If the expert quality of “Riding Halley’s Comet” is what we can expect from the Lioness 23 Theatre Initiative, then the New Orleans theater community is truly blessed indeed.
Presented at Mid-City Theatre’s simple, comfortable venue, and for all too short a period, this is actors’ theater at its very best.
Ava, played by the remarkably talented Idella Johnson, checks into rehab for drug addiction in a terrific scene with Yohance Miles as the therapist, and we are off on a tortuous exploration of adult children damaged by parents suffering from mental illness — a subject too often deemed as taboo.
It is often stated that the greatest drama originates from self-portraiture. Think “Long Day’s Journey into Night,” “The Glass Menagerie” and “Death of a Salesman,” dramas cut from the cloth of the playwright’s personal experience.
So too has New Orleans playwright Ann McQueen, in collaboration with high school friend Johnson, created a painfully honest portrait of two women struggling to overcome a homelife situation they discovered they shared.
The story centers on the saving-grace friendship of two women, Johnson and the equally talented Cherelle Palmer as Autumn, whose lives have been scrambled by a beyond dysfunctional childhood. McQueen’s accomplishment transcends race and gender, speaking to all of us brought up behind the closed doors in such a chaotic hell.
What is refreshingly beautiful about this play is that the concern for mental illness does not upstage the graceful humanity demonstrated by Ava and Autumn’s friendship. In fact, the destructive mothers are not introduced until we are well into the action.
Top to bottom the cast is excellent. The destructive mothers — Carol Sutton and Troi Bechet — could easily be portrayed as stereotypes, but instead they are harrowingly real.
At one point, Autumn’s mother says to her daughter, “Take a good look at your future. I ain’t s--- and you ain’t s--- either.” The moment stings like a blunt syringe plunged straight to the heart.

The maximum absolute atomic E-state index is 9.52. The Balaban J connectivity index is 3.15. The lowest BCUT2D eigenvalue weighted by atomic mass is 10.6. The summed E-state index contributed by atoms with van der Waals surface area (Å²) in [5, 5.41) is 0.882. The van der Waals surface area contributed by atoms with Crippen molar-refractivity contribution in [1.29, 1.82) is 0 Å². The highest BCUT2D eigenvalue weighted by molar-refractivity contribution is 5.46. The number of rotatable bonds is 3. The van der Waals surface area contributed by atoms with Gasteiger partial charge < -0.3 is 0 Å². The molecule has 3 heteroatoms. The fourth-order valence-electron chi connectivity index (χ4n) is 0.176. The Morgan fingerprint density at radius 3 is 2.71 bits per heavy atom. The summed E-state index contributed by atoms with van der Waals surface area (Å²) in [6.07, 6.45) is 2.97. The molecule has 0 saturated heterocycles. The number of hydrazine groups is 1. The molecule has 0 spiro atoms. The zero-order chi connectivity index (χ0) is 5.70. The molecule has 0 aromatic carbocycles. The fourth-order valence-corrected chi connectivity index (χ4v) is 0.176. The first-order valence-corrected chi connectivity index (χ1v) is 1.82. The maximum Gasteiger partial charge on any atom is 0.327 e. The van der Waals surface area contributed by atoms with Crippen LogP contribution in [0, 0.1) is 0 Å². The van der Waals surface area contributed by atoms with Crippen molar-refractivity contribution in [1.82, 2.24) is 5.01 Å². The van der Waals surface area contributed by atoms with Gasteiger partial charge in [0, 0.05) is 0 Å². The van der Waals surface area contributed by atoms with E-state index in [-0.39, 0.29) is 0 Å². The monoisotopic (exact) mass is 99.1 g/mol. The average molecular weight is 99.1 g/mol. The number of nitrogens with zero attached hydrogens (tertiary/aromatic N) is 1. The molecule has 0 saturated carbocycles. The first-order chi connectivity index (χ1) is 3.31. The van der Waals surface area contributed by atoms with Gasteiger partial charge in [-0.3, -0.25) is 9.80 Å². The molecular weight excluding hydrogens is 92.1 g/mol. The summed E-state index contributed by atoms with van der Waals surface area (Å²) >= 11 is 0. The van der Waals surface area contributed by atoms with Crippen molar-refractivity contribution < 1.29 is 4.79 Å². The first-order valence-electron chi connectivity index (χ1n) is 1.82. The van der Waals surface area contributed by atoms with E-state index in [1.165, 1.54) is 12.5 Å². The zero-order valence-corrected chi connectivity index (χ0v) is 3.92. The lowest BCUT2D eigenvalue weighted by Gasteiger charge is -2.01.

Much credit is due to the sensitive, moment-to-moment direction of Troy Poplous. Although the dramatic structure of the play is far from perfect (the episodic development wearies and the second act could use a healthy rewrite), Poplous delivers bring-the-heat acting from all the players.
The intensity of their listening compels as much as their speaking (which at times can be didactic). This cast knows this story in their bones and presents it with a passion that cannot help but blow the viewer away.
It all boils down to Idella Johnson, who could easily take her talents to New York or Los Angeles to become a major star.
The fact that she chooses to make relevant, issues-oriented theater in New Orleans, as well as her capacity to galvanize artists of equally significant talent, is a gift to all of us who revere theater in New Orleans.
“Riding Halley’s Comet” is presented in partnership with the National Alliance on Mental Illness (NAMI), an organization that offers assistance to those suffering from mental illness and gives support for their family members.
The production is supported by a grant from the New Orleans Theatre Association. Both organizations deserve credit for their roles in bringing such a hard-hitting topic to the stage.
Bruce Burgun is a retired professor of theater from Indiana University and a member of the American Theater Critics Association.